Preference for Institutional Delivery and Caesarean Sections in Bangladesh
In Bangladesh, preference for place of delivery and socioeconomic factors associated with caesarean section are not well-understood. This paper examines the socioeconomic correlates of preference for institutional delivery and caesarean sections in Bangladesh. The study used data from the nationally-representative 2007 Bangladesh Demographic and Health Survey. Both bivariate and multivariate binary logistic regression models were constructed to assess the effect of sociodemographic factors on the use of medical facilities and caesarean section for childbirth. Overall, 15% of women underwent institutional delivery, and 8% deliveries were performed by caesarean sections. Both institutional deliveries and caesarean sections have increased in recent years. The bivariate and multivariate analyses both confirmed that place of residence, religion, birth order, frequent pregnancy, antenatal care-seeking, and wealth index were important predictors of the use of medical facilities and caesarean sections for childbirth. Women’s education appeared as the most single significant determinant for the use of both services. The findings underlie the importance of monitoring caesarean section as well as professional attendance for safe motherhood. Programmes should aim to inform women highlighting the benefits of the use of skilled maternal healthcare services and demerits of home-delivery practices.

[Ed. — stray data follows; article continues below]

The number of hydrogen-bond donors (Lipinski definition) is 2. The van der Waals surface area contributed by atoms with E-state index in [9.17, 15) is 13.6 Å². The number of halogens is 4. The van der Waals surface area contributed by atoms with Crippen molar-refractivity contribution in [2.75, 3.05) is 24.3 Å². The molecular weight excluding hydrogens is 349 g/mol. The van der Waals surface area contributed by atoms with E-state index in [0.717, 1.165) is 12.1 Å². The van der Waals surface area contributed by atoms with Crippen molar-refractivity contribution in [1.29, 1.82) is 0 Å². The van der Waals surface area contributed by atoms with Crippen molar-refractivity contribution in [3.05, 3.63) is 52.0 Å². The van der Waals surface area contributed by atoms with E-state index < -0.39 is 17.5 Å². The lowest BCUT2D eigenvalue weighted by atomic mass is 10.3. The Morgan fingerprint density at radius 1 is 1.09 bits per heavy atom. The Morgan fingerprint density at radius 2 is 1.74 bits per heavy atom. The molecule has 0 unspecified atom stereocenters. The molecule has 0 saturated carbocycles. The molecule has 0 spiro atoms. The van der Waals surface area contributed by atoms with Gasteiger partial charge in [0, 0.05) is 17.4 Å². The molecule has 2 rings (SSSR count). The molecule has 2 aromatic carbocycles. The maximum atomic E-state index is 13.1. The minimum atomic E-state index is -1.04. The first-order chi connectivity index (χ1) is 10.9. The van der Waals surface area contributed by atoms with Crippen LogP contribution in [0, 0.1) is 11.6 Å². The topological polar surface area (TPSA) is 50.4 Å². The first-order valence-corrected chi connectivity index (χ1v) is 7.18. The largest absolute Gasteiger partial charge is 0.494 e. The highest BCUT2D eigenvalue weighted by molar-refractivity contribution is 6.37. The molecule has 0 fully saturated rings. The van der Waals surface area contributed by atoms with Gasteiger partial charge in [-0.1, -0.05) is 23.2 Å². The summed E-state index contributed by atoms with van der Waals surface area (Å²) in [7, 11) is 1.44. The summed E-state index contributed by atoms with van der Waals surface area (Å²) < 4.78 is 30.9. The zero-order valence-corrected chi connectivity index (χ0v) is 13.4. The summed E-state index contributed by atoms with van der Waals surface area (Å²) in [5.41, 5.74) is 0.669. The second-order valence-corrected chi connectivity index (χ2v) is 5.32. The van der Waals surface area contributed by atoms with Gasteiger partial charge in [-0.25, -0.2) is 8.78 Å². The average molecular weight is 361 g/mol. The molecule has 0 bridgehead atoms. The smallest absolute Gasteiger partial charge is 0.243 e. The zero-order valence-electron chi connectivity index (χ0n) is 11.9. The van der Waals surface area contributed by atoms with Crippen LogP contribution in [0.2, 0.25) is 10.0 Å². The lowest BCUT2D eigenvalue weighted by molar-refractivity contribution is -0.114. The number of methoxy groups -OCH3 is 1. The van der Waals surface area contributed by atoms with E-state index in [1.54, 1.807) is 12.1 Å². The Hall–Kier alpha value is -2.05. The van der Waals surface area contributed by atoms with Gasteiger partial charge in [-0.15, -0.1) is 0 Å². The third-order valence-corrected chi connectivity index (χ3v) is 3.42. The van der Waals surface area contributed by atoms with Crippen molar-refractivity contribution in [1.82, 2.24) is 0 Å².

Kamal, S.M.M., (2013), Preference for Institutional Delivery and Caesarean Sections in Bangladesh, Journal of Health, Population and Nutrition, 2013, 31 (1), 96-109
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